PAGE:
The Obama administration's latest set of climate rules might be bad news for the coal industry, but it looks like another leg up for natural gas, both short-term and longer term.
“For natural gas investors, it looks like the wind will be at your back for a number of years,” said Ken Croft, president of Croft Investment Management. “We've been investing in natural gas for a while, and we think a long-term portfolio should definitely have some natural gas investments.”
The longer-term argument for natural gas is based on a growing domestic supply, increased global demand, new efforts to liquefy and transport the resource, and more favorable political treatment compared to coal.
At about $4.50 per million British thermal units, natural gas prices have come back from the bargain-basement prices of around $3 a few years ago. And the dynamics in play create a range of natural gas investment opportunities.
“I'm pretty bullish on natural gas, and my gut tells me it's probably going to be the best-performing purely industrial commodity out there this year,” said Uri Landesman, president of Platinum Partners.
With a general sense that there is almost an unlimited supply, natural gas is not really a supply story. But, according to Mr. Landesman, it is a demand story.
“Places like India and China are very net short of natural gas supplies,” he said. “As those places become more environmentally conscious, natural gas should benefit at the expense of global coal.”
Even though natural gas is a fossil fuel, it is considered cleaner, and therefore more environmentally-friendly, than coal, which was targeted two weeks ago by new Environmental Protection Agency rules.
President Obama announced on June 2 that the EPA is setting limits on carbon emissions output, aimed at reductions of at least 30% by 2030.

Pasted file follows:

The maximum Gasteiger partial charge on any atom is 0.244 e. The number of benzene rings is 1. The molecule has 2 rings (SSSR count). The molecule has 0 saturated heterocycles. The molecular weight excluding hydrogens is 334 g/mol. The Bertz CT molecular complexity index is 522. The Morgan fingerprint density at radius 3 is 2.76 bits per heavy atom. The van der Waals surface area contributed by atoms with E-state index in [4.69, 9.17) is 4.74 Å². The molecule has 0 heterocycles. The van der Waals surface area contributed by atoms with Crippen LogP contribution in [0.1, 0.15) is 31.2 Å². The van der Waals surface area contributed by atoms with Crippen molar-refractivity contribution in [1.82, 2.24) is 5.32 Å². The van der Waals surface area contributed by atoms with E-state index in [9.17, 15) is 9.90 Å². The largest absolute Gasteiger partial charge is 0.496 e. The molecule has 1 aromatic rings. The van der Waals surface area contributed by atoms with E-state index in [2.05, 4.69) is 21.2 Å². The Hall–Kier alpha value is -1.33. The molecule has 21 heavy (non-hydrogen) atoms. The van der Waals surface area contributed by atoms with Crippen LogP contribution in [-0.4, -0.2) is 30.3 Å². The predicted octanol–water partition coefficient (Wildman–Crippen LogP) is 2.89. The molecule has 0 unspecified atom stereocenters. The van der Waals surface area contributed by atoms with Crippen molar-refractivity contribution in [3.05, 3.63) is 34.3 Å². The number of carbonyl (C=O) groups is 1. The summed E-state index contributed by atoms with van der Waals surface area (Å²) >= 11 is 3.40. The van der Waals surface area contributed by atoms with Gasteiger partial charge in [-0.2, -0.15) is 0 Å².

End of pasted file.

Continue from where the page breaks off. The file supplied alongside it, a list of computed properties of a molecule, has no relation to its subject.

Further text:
The good news for the coal industry is that the benchmark will be set at 2005 emissions output levels, which were about 12% higher on average than current levels.
“I would call the new EPA rules mixed results for the coal industry, but it looks like another driver to push natural gas forward as a more attractive fuel,” said Stewart Glickman, energy equity analyst at S&P Capital IQ. “On a per-million-btu basis, coal is still king as the cost-basis leader, but as you get more coal plants retired because of this ruling and other regulations, that will change.”
Among the companies moving aggressively into the natural gas space are The Dow Chemical Company (DOW), E.I. du Pont de Nemours and Co. (DD), and Exxon Mobil Corp. (XOM), which purchased leading natural gas producer XTO Energy in 2009.
As Mr. Glickman explained, the current price of natural gas is still not at levels that will encourage drillers and producers to favor it over oil, but the handwriting on the wall is getting clearer.
“If you're a producer, you can either drill for natural gas or crude oil or a mixture and right now you typically generate better margins on the crude oil side,” he said. “The last couple of years, drillers have switched over to liquids production and away from gas production.”
Another force behind more natural gas production and/or potentially higher natural gas prices is the recent severe winter weather, which pushed natural gas storage levels 40% below their five-year average.
“You are already seeing some increased production to replenish the natural gas,” said Rob Haworth, senior investment strategist at U.S. Bank Wealth Management. “It could be a couple of years with higher natural gas prices because of the winter.”
Beyond trading natural gas futures contracts, or concentrating in the purest-play natural gas producers, Mr. Glickman advised allocations to some of the mutual funds and exchange-traded funds that are heavily exposed to the category.
Guggenheim S&P Equal Weight Energy ETF (RYE), Waddell & Reed Energy Fund (WEGYX) and Fidelity Select Natural Gas Portfolio (FSNGX) are all funds that have significant natural gas industry exposure, according to Mr. Glickman.
“If you want to be a natural gas bull, you could point to natural gas inventories that are way below the five- and 10-year averages because of the colder winter,” he said. “At the end of the current injection season it's estimated to be back to long-term average levels. But what if there's a second cold winter in a row?”